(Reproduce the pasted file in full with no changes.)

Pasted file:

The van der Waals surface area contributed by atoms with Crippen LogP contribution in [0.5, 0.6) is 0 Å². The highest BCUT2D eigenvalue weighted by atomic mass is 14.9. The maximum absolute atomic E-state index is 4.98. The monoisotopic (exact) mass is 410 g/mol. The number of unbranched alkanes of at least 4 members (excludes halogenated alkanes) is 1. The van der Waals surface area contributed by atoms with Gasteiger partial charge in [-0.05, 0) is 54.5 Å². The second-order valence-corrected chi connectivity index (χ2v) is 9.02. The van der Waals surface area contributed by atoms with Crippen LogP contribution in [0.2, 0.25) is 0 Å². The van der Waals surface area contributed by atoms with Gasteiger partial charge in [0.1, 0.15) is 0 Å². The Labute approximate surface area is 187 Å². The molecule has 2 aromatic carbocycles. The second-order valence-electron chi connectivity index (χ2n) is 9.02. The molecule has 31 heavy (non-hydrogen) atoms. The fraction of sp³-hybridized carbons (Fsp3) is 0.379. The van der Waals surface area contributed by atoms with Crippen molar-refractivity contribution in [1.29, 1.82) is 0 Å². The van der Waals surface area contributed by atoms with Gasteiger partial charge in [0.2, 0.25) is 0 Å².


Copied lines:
The van der Waals surface area contributed by atoms with Crippen LogP contribution in [0.5, 0.6) is 0 Å². The highest BCUT2D eigenvalue weighted by atomic mass is 14.9. The maximum absolute atomic E-state index is 4.98. The monoisotopic (exact) mass is 410 g/mol. The number of unbranched alkanes of at least 4 members (excludes halogenated alkanes) is 1. The van der Waals surface area contributed by atoms with Gasteiger partial charge in [-0.05, 0) is 54.5 Å². The second-order valence-corrected chi connectivity index (χ2v) is 9.02. The van der Waals surface area contributed by atoms with Crippen LogP contribution in [0.2, 0.25) is 0 Å². The van der Waals surface area contributed by atoms with Gasteiger partial charge in [0.1, 0.15) is 0 Å². The Labute approximate surface area is 187 Å². The molecule has 2 aromatic carbocycles. The second-order valence-electron chi connectivity index (χ2n) is 9.02. The molecule has 31 heavy (non-hydrogen) atoms. The fraction of sp³-hybridized carbons (Fsp3) is 0.379. The van der Waals surface area contributed by atoms with Crippen molar-refractivity contribution in [1.29, 1.82) is 0 Å². The van der Waals surface area contributed by atoms with Gasteiger partial charge in [0.2, 0.25) is 0 Å².